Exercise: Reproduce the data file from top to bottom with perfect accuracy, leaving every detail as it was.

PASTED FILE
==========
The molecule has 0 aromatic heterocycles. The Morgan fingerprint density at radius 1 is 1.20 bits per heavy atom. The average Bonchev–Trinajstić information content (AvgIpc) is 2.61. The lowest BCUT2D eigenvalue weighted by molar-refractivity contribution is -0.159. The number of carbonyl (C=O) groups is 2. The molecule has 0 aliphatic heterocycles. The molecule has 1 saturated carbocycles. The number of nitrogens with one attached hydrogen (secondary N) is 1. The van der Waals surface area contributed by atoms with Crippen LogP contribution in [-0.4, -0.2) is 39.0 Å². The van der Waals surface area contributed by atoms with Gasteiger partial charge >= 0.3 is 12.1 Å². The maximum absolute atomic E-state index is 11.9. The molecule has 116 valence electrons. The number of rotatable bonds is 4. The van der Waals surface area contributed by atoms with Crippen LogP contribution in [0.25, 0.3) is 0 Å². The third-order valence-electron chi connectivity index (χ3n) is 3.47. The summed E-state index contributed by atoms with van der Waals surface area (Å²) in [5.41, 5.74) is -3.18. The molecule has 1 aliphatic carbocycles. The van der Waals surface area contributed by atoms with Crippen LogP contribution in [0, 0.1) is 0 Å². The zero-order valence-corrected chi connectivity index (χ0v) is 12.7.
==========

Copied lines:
The molecule has 0 aromatic heterocycles. The Morgan fingerprint density at radius 1 is 1.20 bits per heavy atom. The average Bonchev–Trinajstić information content (AvgIpc) is 2.61. The lowest BCUT2D eigenvalue weighted by molar-refractivity contribution is -0.159. The number of carbonyl (C=O) groups is 2. The molecule has 0 aliphatic heterocycles. The molecule has 1 saturated carbocycles. The number of nitrogens with one attached hydrogen (secondary N) is 1. The van der Waals surface area contributed by atoms with Crippen LogP contribution in [-0.4, -0.2) is 39.0 Å². The van der Waals surface area contributed by atoms with Gasteiger partial charge >= 0.3 is 12.1 Å². The maximum absolute atomic E-state index is 11.9. The molecule has 116 valence electrons. The number of rotatable bonds is 4. The van der Waals surface area contributed by atoms with Crippen LogP contribution in [0.25, 0.3) is 0 Å². The third-order valence-electron chi connectivity index (χ3n) is 3.47. The summed E-state index contributed by atoms with van der Waals surface area (Å²) in [5.41, 5.74) is -3.18. The molecule has 1 aliphatic carbocycles. The van der Waals surface area contributed by atoms with Crippen LogP contribution in [0, 0.1) is 0 Å². The zero-order valence-corrected chi connectivity index (χ0v) is 12.7.